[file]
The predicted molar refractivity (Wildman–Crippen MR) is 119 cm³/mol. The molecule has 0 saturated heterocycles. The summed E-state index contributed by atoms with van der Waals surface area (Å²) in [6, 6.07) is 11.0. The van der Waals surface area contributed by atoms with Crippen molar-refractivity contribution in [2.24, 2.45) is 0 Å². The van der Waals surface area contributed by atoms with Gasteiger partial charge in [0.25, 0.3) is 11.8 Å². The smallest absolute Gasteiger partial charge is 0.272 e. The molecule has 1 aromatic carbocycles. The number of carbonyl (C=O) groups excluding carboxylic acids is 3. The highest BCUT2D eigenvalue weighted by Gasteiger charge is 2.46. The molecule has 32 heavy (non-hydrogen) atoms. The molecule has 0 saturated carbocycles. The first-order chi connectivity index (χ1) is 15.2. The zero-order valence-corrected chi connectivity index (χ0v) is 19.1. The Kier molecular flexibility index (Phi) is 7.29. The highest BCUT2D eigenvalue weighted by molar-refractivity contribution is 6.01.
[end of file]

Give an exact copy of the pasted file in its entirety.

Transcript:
The predicted molar refractivity (Wildman–Crippen MR) is 119 cm³/mol. The molecule has 0 saturated heterocycles. The summed E-state index contributed by atoms with van der Waals surface area (Å²) in [6, 6.07) is 11.0. The van der Waals surface area contributed by atoms with Crippen molar-refractivity contribution in [2.24, 2.45) is 0 Å². The van der Waals surface area contributed by atoms with Gasteiger partial charge in [0.25, 0.3) is 11.8 Å². The smallest absolute Gasteiger partial charge is 0.272 e. The molecule has 1 aromatic carbocycles. The number of carbonyl (C=O) groups excluding carboxylic acids is 3. The highest BCUT2D eigenvalue weighted by Gasteiger charge is 2.46. The molecule has 32 heavy (non-hydrogen) atoms. The molecule has 0 saturated carbocycles. The first-order chi connectivity index (χ1) is 15.2. The zero-order valence-corrected chi connectivity index (χ0v) is 19.1. The Kier molecular flexibility index (Phi) is 7.29. The highest BCUT2D eigenvalue weighted by molar-refractivity contribution is 6.01.